We are now several weeks into our school year and have been reading oodles of fables together lately, samples from the more familiar Aesop’s Fables to India’s Jataka Tales to West African Folklore, and while the characters and cultures these tales represent dramatically shift, the themes within them often do not. Each in its own manner offers a simple lesson on how one ought to live or possibly in some instances, such as the devious Anansi or other foolish characters, how one ought not live at all. Perhaps one day we will think on your childhood summers in a similar manner, unique versions of the same narrative, personal tales and images that become a tonic when life demands us to be more focused and diligent.

Naturally, as you each grow older, life will require more diligence of you. It is the mark of maturity, the preface to adulthood. While you are young, I hope to store enough adventure and courage in your thoughts and heart so that you learn to seek it on your own someday, a tonic for the harder parts of adult living. You are children now, and while I can’t imagine it differently, you will not always be. It is the nature of every living thing to change and grow, and so it is with you. Part of this portrait project has been a catalogue of this change, a small way to bottle your childhood for all of us to enjoy when it is gone. Maybe one day, like the simple fables, you will sift through them and discover lessons tucked beneath our play, travel, and silly stories. At the very least, I hope as adults, they will remind you to leave space for frivolity, room to cast off form and simply play or explore possibilities when necessary. Wisdom and discipline require the balance of a wild, courageous heart. These too are lessons for us in how one ought to live.

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You will soon discover that some seasons in life will force you to create or make something with very little. You may feel overwhelmed by possibility and endless choices. Perhaps then you might remember the feel of our paper roadmap in your hands, not a smooth, glass computer, but paper, bound and wrinkled with use. You might recall the way you traced your small fingers over red and blue and green lines, each one overlapping and leading some place distinct. Like that map, your life also will one day freely spread across veins of unknowns. It will require courage, as doing anything new or unknown often does. I hope then you will also remember your toes in the cold Pacific Ocean or climbing the red rocks in Southern Utah or picking fresh blueberries on the mountainside of North Carolina or even random no wheres on the road in between. All paths lead to distinct, unknown places, and you will need courage and wisdom to get there. Like our own summer travels, you’ll discover in life also, the longer, harder journeys often have the sweetest rewards.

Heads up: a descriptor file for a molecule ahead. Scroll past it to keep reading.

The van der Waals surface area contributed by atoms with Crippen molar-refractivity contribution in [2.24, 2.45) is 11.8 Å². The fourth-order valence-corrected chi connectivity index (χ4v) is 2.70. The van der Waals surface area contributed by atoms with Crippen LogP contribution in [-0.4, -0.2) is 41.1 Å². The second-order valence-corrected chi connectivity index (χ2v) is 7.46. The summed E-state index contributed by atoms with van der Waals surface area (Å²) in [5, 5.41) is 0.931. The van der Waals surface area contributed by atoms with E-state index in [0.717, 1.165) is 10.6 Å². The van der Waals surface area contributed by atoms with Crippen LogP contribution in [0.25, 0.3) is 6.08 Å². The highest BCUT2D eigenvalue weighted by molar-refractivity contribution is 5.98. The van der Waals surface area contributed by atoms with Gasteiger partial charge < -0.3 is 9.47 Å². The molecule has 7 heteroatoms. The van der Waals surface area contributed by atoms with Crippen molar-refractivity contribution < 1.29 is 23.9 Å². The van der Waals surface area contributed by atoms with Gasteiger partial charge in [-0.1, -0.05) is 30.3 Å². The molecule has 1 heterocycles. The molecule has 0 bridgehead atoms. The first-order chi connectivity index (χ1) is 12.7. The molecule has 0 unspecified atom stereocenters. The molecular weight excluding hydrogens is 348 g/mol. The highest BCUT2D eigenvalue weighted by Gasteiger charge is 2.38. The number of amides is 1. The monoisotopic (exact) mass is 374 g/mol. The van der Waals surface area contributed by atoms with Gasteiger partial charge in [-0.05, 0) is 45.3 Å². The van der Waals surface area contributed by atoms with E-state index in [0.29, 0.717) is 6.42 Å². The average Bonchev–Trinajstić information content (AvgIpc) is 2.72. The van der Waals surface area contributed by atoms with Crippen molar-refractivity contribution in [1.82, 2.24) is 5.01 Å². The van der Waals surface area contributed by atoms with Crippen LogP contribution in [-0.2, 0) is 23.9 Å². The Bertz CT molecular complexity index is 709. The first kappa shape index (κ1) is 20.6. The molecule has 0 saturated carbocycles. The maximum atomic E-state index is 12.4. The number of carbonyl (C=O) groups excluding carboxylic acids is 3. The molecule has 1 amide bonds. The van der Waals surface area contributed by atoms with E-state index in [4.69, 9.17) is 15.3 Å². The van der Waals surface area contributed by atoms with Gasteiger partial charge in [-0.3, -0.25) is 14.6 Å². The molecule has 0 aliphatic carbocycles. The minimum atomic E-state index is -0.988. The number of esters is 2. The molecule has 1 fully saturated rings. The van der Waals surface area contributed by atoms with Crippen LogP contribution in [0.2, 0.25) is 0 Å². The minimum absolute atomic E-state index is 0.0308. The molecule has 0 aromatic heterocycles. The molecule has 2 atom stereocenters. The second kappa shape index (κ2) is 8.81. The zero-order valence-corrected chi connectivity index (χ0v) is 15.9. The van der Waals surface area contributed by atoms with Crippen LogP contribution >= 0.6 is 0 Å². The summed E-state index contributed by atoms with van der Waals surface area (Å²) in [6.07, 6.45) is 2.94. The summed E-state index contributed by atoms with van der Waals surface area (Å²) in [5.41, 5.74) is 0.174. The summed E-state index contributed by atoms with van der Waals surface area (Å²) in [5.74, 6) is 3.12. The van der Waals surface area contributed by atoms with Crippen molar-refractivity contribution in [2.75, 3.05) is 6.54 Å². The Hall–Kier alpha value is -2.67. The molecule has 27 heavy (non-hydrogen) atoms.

As a mother, I am learning my own lessons of sorts, the hardest being how to slowly release you. My maternal instinct naturally cringes at watching you climb or slide down boulders, walk across waterfalls, or coast down rapids, but right now we are with you and have the privilege to participate with you. It’s exhilarating to see how you come alive with accomplishment and how you manage unknowns. These moments, too, are a gift, ones I will return to when you are older and off on your own adventure without us. I am grateful it’s not time for that quite yet. Travel has been one of my favorite experiences with you all. While I know most lessons from your childhood will come through our everyday living. I expect our summer adventures will always hold a special place in each of our hearts. I’m so proud of you.

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Although the American West has my heart, this summer we traveled East, leaving Georgia and South Carolina as the only states we haven’t visited in the Southern half of the U.S. While your father and I were in Taos, you all were at grandparent camp with Nina and Papa and your cousins. They make that time so special for you with night swims, library trips, art projects, and fun excursions. You each look forward to this week all throughout the year. And of course, I don’t have a portraits of you that week since I wasn’t there. At the back end of summer we visited PoPo and JoJo, who took you to a trampoline park and introduced you to eating crab legs. Olive, I had to sit there and crack every one for you, to which you’d turn and say, “can I have some more of that white meat?” as though it were just that easy. On the other hand, Liam and Burke, you loved having a meal that required tools in order to eat.